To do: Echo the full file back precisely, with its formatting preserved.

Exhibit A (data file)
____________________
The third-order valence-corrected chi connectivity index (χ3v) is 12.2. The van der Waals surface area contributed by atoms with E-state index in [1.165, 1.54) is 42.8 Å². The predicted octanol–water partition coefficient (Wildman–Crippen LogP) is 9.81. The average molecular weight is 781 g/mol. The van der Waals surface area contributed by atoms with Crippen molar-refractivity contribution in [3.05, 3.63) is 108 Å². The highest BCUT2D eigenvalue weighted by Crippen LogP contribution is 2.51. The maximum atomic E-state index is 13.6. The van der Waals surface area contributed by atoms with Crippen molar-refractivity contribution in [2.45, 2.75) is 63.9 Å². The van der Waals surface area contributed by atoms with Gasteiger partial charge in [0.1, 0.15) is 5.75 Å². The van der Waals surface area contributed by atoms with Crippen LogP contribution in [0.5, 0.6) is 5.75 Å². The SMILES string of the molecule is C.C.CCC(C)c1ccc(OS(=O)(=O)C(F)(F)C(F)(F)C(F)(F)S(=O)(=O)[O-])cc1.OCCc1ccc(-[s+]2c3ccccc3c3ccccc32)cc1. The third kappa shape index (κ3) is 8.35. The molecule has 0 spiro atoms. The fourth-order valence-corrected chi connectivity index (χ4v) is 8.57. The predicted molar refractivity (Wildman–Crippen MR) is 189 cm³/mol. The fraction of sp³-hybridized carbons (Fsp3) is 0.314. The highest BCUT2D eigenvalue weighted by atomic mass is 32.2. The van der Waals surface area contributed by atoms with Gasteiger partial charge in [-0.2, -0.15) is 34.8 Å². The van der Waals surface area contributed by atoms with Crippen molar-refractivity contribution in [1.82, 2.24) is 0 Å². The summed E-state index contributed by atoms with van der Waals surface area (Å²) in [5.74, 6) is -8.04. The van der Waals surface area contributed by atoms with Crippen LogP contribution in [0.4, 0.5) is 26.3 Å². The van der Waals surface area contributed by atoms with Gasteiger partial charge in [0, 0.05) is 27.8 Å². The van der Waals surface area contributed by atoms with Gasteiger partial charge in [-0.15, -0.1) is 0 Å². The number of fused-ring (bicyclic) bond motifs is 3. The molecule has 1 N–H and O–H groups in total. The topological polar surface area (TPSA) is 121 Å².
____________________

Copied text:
The third-order valence-corrected chi connectivity index (χ3v) is 12.2. The van der Waals surface area contributed by atoms with E-state index in [1.165, 1.54) is 42.8 Å². The predicted octanol–water partition coefficient (Wildman–Crippen LogP) is 9.81. The average molecular weight is 781 g/mol. The van der Waals surface area contributed by atoms with Crippen molar-refractivity contribution in [3.05, 3.63) is 108 Å². The highest BCUT2D eigenvalue weighted by Crippen LogP contribution is 2.51. The maximum atomic E-state index is 13.6. The van der Waals surface area contributed by atoms with Crippen molar-refractivity contribution in [2.45, 2.75) is 63.9 Å². The van der Waals surface area contributed by atoms with Gasteiger partial charge in [0.1, 0.15) is 5.75 Å². The van der Waals surface area contributed by atoms with Crippen LogP contribution in [0.5, 0.6) is 5.75 Å². The SMILES string of the molecule is C.C.CCC(C)c1ccc(OS(=O)(=O)C(F)(F)C(F)(F)C(F)(F)S(=O)(=O)[O-])cc1.OCCc1ccc(-[s+]2c3ccccc3c3ccccc32)cc1. The third kappa shape index (κ3) is 8.35. The molecule has 0 spiro atoms. The fourth-order valence-corrected chi connectivity index (χ4v) is 8.57. The predicted molar refractivity (Wildman–Crippen MR) is 189 cm³/mol. The fraction of sp³-hybridized carbons (Fsp3) is 0.314. The highest BCUT2D eigenvalue weighted by atomic mass is 32.2. The van der Waals surface area contributed by atoms with Gasteiger partial charge in [-0.2, -0.15) is 34.8 Å². The van der Waals surface area contributed by atoms with Crippen molar-refractivity contribution in [1.82, 2.24) is 0 Å². The summed E-state index contributed by atoms with van der Waals surface area (Å²) in [5.74, 6) is -8.04. The van der Waals surface area contributed by atoms with Crippen LogP contribution in [0.4, 0.5) is 26.3 Å². The van der Waals surface area contributed by atoms with Gasteiger partial charge in [0, 0.05) is 27.8 Å². The van der Waals surface area contributed by atoms with Gasteiger partial charge in [-0.15, -0.1) is 0 Å². The number of fused-ring (bicyclic) bond motifs is 3. The molecule has 1 N–H and O–H groups in total. The topological polar surface area (TPSA) is 121 Å².